Tuesday, June 28, 2016


♪  Music husband is brewing to ♪

Please join me and fellow Persian food bloggers as we celebrate the Iranian midsummer festival Tirgan with a virtual picnic. I am also thrilled to have Drew, aka Mr. Husband take the reins on this post. Because a summer picnic is never complete without a bottle of Husband's Kombucha. 


  Kombucha – Fun With Bacteria

Three years ago a good friend of mine pulled me aside with a proposition. “Have you heard about kombucha? I think you’d like brewing it.” Now, this sounded like an odd endeavor. I knew this was some sort of fermented drink, most likely with floating parts to it. But to make my own? Brewing my own beer was more up my alley. Still, I heard her out, all with yelling children in the background, demanding our attention. I say this because the process was so simple to understand and implement, I could even process it while my attention was divided! I said yes, and next thing I knew I was on my way home with a SCOBY, floating in a sweet tea mixture. Thus began a 3-year odyssey of kombucha home-brewing.

I think the best part of this hobby, apart from the delicious, naturally effervescent and healthy beverage I make for the family each week, is the bragging rights that I actually do it. This is a strange and fascinating concept to so many. Kombucha is a relatively new product in western grocery stores. Many have seen the store-bought bottles and wondered to themselves what it was about. Or perhaps they have tried it, loved it, and are now shelling out up to $8 a bottle for it. Everyone I’ve spoken to about this wants to know the process, and strongly considers taking it on themselves. In fact, as my SCOBY has grown, I’ve been able to hand off sections of it to others for their own brewing.

You might be wondering, what is this SCOBY he keeps talking about? SCOBY is an acronym for Symbiotic Culture Of Bacteria and Yeast. It can also be called “The Mother” as all the good stuff comes from it. The SCOBY will take the shape of its container, usually a jar. It will be round and disc-like, and as it grows it will form multiple discs, almost like floating pancakes. Eventually it will become too large, and you will need to separate some of these pancakes for giving away, or composting. I’m proud to say my SCOBY has many children now. I’ve given away extras to many friends for their own home brew, and have even auctioned off “kombucha starter kits” for our kids’ school!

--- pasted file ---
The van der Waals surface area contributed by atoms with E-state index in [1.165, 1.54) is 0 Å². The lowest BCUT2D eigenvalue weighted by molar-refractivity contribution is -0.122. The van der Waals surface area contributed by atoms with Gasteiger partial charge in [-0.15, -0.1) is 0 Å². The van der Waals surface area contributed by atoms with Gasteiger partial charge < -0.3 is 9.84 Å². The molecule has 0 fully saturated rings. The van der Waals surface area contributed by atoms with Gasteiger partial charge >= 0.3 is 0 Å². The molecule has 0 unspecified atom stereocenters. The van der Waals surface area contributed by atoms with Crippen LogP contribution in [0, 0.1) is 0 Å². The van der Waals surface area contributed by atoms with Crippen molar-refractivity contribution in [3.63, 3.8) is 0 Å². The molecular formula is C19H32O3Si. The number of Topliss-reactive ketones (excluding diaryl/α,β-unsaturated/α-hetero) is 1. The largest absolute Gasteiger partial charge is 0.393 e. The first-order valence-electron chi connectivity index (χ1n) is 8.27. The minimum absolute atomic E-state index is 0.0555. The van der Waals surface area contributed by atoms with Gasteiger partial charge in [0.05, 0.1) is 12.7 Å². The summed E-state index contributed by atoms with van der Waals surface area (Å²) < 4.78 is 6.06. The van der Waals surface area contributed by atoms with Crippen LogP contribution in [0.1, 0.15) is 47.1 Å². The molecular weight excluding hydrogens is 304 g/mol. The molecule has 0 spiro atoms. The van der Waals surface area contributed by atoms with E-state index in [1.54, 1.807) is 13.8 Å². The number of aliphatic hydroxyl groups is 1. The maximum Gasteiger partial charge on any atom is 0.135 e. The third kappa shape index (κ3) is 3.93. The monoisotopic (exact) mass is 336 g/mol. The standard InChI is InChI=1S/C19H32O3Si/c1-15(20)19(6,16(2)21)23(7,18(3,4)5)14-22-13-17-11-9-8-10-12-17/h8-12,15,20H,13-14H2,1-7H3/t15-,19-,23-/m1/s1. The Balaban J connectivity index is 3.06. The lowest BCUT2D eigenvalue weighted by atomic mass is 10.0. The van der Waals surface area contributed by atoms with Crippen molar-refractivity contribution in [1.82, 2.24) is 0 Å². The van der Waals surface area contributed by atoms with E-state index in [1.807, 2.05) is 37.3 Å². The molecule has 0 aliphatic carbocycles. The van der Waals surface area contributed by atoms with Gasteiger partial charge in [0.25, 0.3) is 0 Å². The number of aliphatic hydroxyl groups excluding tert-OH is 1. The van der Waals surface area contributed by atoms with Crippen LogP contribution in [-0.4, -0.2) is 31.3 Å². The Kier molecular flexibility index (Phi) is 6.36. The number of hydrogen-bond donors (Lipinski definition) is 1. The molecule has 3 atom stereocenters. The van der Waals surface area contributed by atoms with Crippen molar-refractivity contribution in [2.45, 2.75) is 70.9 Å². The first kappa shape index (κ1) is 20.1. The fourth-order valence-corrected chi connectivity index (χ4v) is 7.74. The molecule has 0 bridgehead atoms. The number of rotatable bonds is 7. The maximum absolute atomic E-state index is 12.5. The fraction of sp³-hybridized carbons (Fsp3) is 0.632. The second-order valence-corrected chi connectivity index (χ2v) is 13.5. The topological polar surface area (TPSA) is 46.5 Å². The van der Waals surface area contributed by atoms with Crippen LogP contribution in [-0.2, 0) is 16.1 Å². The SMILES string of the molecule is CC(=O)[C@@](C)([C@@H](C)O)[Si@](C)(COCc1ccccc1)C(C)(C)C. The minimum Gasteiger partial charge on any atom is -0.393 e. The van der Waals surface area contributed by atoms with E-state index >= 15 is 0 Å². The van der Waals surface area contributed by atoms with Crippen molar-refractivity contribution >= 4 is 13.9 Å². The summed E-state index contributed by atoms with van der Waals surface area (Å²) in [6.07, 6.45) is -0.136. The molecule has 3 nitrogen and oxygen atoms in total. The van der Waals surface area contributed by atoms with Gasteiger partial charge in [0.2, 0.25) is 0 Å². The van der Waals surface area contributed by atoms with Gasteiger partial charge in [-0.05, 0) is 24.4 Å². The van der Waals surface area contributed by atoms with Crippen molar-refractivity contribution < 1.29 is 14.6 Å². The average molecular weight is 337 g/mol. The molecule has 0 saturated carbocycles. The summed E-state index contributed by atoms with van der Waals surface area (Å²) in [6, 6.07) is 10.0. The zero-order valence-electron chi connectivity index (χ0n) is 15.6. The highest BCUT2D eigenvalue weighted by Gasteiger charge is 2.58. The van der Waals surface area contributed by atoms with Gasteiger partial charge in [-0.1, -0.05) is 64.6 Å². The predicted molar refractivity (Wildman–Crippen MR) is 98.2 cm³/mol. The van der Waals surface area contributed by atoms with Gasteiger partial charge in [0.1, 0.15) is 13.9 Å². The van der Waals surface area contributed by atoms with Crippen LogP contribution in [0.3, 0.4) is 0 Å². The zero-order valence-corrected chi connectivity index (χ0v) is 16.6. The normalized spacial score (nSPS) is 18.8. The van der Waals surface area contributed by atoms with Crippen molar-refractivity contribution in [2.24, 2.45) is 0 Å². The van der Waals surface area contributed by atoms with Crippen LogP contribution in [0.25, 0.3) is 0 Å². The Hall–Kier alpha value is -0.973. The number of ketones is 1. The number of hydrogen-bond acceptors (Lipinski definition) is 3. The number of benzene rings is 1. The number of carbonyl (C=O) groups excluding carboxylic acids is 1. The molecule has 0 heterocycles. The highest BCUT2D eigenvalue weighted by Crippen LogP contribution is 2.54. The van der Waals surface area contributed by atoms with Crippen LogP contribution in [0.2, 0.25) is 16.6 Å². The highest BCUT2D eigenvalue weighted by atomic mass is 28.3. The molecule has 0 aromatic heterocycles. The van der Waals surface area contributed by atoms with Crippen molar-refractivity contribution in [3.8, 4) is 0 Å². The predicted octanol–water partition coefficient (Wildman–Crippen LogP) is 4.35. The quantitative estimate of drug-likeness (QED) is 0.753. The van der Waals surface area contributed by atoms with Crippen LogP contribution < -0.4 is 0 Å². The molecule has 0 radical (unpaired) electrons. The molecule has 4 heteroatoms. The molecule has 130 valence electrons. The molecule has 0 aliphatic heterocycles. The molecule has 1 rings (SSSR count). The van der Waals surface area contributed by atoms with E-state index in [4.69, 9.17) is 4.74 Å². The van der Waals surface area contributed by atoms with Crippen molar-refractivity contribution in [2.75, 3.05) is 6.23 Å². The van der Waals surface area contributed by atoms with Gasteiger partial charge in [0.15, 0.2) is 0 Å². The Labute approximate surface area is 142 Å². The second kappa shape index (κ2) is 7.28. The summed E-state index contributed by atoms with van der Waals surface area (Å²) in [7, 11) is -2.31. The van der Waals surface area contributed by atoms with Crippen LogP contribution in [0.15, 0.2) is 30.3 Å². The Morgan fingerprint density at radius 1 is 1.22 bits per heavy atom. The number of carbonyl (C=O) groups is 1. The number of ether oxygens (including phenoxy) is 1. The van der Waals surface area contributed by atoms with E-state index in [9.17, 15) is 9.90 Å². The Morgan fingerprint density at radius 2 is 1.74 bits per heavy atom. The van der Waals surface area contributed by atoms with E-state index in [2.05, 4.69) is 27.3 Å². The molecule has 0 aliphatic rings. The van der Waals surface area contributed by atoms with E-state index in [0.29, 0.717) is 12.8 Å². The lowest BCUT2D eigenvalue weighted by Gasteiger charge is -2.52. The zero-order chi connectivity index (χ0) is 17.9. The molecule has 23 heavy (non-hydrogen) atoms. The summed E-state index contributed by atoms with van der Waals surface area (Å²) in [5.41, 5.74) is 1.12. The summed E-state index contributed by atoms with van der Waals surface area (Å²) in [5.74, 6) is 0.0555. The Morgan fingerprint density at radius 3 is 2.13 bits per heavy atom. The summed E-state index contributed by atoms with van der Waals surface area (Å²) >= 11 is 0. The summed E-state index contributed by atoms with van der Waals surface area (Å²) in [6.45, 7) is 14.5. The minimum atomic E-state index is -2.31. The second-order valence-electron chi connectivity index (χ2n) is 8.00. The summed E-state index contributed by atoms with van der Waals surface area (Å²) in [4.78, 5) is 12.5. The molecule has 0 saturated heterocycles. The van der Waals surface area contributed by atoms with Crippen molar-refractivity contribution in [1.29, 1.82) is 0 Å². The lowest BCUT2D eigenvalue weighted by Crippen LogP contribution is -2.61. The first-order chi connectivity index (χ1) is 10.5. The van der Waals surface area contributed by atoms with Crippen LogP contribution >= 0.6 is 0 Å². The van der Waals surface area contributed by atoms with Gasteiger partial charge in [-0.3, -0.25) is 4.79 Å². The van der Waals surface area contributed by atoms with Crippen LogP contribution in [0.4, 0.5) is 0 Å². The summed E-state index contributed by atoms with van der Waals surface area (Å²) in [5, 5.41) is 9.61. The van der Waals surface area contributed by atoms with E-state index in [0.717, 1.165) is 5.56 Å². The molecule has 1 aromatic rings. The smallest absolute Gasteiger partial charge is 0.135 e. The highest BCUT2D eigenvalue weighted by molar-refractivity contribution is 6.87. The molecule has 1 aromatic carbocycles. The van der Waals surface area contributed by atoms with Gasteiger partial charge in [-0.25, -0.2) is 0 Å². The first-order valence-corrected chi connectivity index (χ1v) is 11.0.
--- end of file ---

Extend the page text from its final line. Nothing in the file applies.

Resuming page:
Getting a SCOBY might have been the hardest part of getting started a few years back. You would need to know someone one who had one, or search the back-back pages of the classifieds. But nowadays they are all over the internet, and even big companies like Amazon and Williams-Sonoma are getting into the game. A simple search online for “buying a SCOBY” will yield many results, if you don’t have a personal connection.

As you read through this recipe, you will notice that 1 cup of sugar is used in the process. This may make one assume you’ll be consuming copious amounts of sugar. Not so! The sugar, when mixed with tea, serves as a food or fuel for the SCOBY, and the result is kombucha. By the time you drink it there is very little sugar left. Alcohol is another by-product of the brewing process. But again, no more than trace amounts. 

Another wonderful part of kombucha-making is the ability to customize. After your first fermentation process, you can add a couple more days with fruit (lemon and ginger is a great combination) or juice fermentation (pomegranate juice is always great), which will greatly increase the flavor and enjoyment. One of my favorite flavors, and the one I share with you today, was inspired by the ever present bottle of rose water during Nowruz - Persian New Year. Strawberries, rose water and mint. Huge hit in our house. 

Once you are up and running, the process only takes about 20 minutes per week. I like to set reminders on my phone so I know when it’s time to boil water, when to transfer the kombucha, and when to refrigerate my bottles.

I can’t emphasize enough the rewards of this home brew: my kids love it, my wife really loves it (she drinks most of it usually!), and everyone who comes to the house loves it too. It’s refreshing, pairs well with any meal (particularly Persian stews with rice, like my all-time favorite Loobia Polo), and it helps to contribute to a healthy amount of good bacteria in the gut. In this day and age of antibiotics being prescribed for just about any ailment, the importance of good bacteria cannot be over stressed. 

Fermenting from here? Naz has been after me to start a sourdough starter. In fact, she would like me to be the Resident Baker in our house. {editor's interjection: Naz loves to delegate baking duties} And I’d certainly like to do that. Time is always an issue, of course. I’m very proud of Naz and her homemade batches of yogurt! But kombucha has proven to me that a very simple and enjoyable process can be slipped into an otherwise very busy lifestyle, and the benefits are tremendous.



Mr. Husband

Wednesday, June 22, 2016


Happy Summer! 

Join me over at Team Yogurt today to celebrate with these simple, luscious, and elegant Harissa Stuffed Dates.